DeepCube’s proprietary software can be run on any existing platform of any type. It doesn’t matter if it is very slow or fast hardware, with Intel x86 or AMD architecture, ARM or Nvidia GPU, the speed will be an average of 10 times faster for any deep learning model. The founding team pointed out that, “accelerating inference is an easy way to measure improvement.”
DeepCube is ready
The technology is now mature and reliable (figure 2). Several series of demonstrations and tests have been successfully performed with the most important semiconductor manufacturers in the world, who have tested the technology on their hardware independently. The next step is to start a commercial partnership for solid collaborations, in order to distribute this technology more broadly.
Some sample tests
The main tests conducted thus far have focused on artificial vision models. For example, object recognition or facial or voice recognition. Another area of application is the natural language area, which includes the Bert model, one of the largest deep learning models and which requires several Gigabytes of memory. All these categories have been tested on different sub-models, chosen by potential partners. The lowest rate of acceleration was equal to a 5x factor, while the best rate was around 20x. On average it is about 10x, with variable results in accuracy.
Today, there are excellent models for the use of autonomous driving, particularly for the recognition of objects and pedestrians. But the real problem is related to the implementation of such models inside a car. You cannot use low-end hardware as this would lead to the danger of getting quick responses on the road. When driving a car, even one second could be too long to wait for the vehicle to respond to an object on the road. Some models also require a Gigabyte of memory and their insertion is impossible for most peripheral devices. With the possibility to make everything over 10 times smaller, implementation on smaller systems becomes a reality.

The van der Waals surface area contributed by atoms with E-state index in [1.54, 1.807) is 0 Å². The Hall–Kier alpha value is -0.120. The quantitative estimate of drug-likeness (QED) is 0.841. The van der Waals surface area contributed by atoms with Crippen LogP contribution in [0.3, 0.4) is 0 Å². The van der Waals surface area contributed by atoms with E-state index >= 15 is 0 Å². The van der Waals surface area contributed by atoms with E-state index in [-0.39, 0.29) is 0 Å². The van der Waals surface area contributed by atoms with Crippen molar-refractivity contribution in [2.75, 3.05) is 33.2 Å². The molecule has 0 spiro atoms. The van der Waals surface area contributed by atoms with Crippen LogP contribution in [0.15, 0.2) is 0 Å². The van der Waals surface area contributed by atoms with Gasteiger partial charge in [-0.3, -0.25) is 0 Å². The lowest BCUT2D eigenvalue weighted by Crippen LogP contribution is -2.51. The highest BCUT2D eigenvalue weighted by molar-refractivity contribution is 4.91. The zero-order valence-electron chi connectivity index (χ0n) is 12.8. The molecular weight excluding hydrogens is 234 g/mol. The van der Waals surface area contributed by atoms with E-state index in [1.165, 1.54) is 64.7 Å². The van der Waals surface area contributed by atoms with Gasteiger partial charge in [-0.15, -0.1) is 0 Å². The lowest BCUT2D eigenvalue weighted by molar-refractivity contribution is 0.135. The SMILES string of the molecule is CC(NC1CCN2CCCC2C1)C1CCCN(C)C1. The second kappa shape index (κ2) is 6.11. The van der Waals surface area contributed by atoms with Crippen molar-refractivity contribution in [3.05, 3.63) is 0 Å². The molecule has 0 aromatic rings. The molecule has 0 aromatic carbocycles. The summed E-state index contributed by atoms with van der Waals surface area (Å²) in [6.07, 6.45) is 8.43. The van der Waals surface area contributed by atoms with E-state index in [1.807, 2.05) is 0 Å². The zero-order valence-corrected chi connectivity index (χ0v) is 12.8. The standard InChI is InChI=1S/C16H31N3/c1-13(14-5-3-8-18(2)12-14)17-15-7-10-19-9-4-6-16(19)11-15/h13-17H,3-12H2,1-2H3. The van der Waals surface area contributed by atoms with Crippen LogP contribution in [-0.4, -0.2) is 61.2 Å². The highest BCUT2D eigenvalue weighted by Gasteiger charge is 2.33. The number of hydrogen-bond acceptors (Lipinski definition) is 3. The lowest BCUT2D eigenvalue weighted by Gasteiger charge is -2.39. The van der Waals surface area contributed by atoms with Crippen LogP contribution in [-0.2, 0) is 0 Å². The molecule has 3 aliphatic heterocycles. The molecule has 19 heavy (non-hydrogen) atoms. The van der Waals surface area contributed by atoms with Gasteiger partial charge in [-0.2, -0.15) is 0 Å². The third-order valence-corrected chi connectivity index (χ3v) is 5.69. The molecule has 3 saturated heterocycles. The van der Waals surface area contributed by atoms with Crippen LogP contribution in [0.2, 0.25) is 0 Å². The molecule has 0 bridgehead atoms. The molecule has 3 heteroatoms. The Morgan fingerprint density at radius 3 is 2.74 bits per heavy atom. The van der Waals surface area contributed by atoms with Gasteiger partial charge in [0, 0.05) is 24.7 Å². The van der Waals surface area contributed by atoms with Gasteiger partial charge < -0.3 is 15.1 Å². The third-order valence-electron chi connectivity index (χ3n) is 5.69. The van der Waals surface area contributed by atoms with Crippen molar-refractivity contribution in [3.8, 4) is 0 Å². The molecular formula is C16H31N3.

“There are many different ways in which companies are trying to deal with this problem, however, when most companies have tried to reduce the size of the model, they also lose accuracy,” said David. “Another approach that companies like Tesla are trying, is to create a dedicated chip that is capable of performing very complex processing inside cars,” he continued. Obviously, the latter solution does not offer much flexibility. In case of model improvements, new chips must be produced.
The world will increasingly demand higher accuracy, precision and the ability for machines to make important decisions on their own. It is not just a matter of speeding up this process, but a matter of having the possibility to implement advanced technology within limited dimensions. Think, for example, of a security camera or a drone that must decide in real time how to respond to certain situations.
In the short-term, DeepCube is focused on further maturing its technology that makes deep learning training models much faster, but that is just one pillar of deep learning that they hope to improve and achieve breakthroughs for over the next few years as they continue their research and implementation.